About 3 miles from the start, at the dip in the elevation profile just above 7500 feet elevation, the trail crosses Castle Creek. Fortunately there were sufficient rocks, as well as a down tree trunk, to facilitate the crossing.
About 4.4 miles from the start and around 7750 feet elevation there is a side trail to Sand Lake. The lake is only about 0.3 miles from the main trail, so we hiked over to check it out. It is quite a pretty lake, with its calm surface reflecting the trees on the far side and blue sky overhead.
The long, downhill portion of the trail began 6.4 miles from the start of our hike. In this area there is a sign reminding mountain bikers about appropriate riding technique for the downhill sections: ride, don’t slide.
The trail passes by numerous large rocks: sometimes the trail just goes around the rock and other times the rock is a short distance from the trail. I thought this rock was especially interesting because it was practically a cube. It almost looked as though Mother Nature had sculpted it with a rock saw.
The first part of the descent drops about 700 feet in 2½ miles, so the grade is quite nice for hikers. In this section the trail passes by Sand Ridge. Later it goes next to a stream and crosses it. In this more humid area we passed a huge upside-down mushroom on the trail, and shortly thereafter a tree festooned with large fungus masses. My hiking poles give a sense of the scale.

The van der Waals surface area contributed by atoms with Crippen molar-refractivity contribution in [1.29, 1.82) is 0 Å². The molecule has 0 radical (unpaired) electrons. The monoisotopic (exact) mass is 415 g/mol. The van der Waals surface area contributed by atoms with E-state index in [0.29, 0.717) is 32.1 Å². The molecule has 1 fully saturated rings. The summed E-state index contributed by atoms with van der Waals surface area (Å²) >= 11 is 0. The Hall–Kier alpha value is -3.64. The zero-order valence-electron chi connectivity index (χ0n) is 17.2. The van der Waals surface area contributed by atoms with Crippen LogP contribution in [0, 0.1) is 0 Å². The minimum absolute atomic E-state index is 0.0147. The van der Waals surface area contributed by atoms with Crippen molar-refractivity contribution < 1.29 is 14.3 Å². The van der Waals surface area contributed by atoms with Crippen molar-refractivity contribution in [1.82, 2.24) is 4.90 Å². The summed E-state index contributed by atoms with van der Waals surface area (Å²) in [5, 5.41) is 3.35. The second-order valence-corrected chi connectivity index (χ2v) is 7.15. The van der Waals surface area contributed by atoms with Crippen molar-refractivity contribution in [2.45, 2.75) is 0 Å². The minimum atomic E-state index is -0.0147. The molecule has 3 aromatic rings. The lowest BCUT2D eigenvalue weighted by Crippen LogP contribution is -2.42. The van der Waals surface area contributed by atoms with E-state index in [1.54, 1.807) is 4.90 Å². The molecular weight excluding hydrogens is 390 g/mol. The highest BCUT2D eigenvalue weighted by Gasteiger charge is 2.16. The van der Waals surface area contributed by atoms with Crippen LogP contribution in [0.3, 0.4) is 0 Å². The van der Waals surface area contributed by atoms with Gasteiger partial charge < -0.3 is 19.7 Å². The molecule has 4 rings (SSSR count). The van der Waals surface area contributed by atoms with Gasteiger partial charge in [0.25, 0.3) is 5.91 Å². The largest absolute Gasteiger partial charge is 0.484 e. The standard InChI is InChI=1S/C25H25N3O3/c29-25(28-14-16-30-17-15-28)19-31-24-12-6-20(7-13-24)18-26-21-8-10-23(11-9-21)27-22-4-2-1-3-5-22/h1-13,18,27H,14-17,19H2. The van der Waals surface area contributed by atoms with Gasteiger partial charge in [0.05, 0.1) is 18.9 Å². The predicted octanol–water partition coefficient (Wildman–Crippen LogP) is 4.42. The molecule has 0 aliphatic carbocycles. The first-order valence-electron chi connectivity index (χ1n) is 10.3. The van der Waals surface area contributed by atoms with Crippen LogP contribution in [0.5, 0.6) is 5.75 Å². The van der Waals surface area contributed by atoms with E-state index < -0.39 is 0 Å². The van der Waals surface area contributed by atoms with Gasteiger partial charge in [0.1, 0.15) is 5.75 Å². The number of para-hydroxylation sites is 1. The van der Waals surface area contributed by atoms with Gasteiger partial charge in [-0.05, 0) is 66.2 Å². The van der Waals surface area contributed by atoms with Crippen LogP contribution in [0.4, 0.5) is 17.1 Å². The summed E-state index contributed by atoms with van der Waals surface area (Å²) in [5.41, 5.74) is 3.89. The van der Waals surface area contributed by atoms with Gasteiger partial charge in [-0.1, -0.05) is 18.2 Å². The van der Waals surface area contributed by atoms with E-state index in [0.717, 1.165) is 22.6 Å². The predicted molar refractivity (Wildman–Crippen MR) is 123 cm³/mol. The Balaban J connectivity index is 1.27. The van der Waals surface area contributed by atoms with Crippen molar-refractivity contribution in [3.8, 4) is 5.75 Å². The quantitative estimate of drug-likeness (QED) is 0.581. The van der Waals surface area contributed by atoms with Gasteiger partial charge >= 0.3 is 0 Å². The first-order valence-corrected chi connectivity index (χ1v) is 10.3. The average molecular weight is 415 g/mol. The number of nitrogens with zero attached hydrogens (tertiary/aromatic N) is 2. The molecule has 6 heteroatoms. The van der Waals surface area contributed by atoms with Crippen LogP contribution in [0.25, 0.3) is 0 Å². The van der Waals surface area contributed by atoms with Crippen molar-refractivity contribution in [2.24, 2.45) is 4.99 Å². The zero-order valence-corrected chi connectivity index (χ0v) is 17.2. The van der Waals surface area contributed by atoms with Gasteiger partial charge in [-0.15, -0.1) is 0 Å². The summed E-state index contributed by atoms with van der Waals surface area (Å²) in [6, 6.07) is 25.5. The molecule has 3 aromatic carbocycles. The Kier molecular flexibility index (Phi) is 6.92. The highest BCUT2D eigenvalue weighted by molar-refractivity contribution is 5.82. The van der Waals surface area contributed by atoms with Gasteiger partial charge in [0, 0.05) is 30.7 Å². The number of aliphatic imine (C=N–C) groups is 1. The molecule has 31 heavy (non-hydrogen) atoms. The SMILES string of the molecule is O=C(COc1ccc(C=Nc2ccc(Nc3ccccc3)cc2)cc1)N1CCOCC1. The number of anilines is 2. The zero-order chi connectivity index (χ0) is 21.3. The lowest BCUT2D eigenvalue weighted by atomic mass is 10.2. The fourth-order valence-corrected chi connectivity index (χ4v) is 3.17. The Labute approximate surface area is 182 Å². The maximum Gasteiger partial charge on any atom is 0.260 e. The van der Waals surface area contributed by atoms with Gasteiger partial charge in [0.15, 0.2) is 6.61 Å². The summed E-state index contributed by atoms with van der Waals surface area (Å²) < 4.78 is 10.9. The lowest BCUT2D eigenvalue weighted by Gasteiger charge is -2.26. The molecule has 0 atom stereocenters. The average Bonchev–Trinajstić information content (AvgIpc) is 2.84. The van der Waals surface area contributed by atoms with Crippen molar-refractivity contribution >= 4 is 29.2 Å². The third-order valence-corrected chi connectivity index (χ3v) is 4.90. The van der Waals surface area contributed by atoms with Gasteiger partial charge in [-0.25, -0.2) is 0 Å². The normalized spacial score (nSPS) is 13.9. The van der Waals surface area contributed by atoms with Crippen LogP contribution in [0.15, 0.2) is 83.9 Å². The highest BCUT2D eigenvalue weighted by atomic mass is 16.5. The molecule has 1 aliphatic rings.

From 8.7 to 9.0 miles from the start the trail temporarily levels off. This is the area of closest approach to the tiny lake called Hole in Ground. My GPS mapping software places the lake about 0.15 miles away from the trail. We didn’t notice any side trails in the area.
The trail crests a small rise and the descent continues. At about 9.2 miles there is a signed side trail to Lower Lola Montez Lake, barely 0.1 mile from the main trail. It is a little bigger than Sand Lake and also very pretty. We had a long, relaxed lunch break on a rock promontory that extends slightly into the lake. This would be a great swim spot in warmer weather, and the dogs that accompanied us all had some play time in the water.
There is an Upper Lola Montez Lake about a half mile northwest of the lower lake. There does not appear to be a trail connecting the lakes, though unimproved roads do access the upper lake.
Shortly after leaving Lower Lola Montez Lake the trail starts to follow an unimproved road, signed Lola Montez Trail, most of the remaining 3 miles to the trailhead. There are pockets of private property in the area, so it is important to pay attention to the signage to avoid trespassing. Along a section of trail that is farther from the area’s streams there were quite a few ferns that had dried up during the long dry summer season. Clearly, at some times of year there is adequate moisture to support the fern ecosystem.
The trail bottoms out just below 6500 feet elevation, crossing Lower Castle Creek before climbing about 200 feet to the trailhead. Just at the creek crossing we happened to encounter a local resident in a pickup truck pulling a trailer that was holding a snowmobile. It appeared that he was getting ready for the upcoming snow season.
After the creek crossing the road climbs 200 feet in 1 mile or so. The last 0.2 mile was on a trail rather than on the dirt and gravel road. At the trailhead on Sherrit Lane we arrived at the cars that had been stashed prior to the hike.
This is a pleasant hike, particularly for a day when there are few mountain bikers and no one is in anyone else’s way. It was interesting to me to finally experience a trail previously known only by reputation.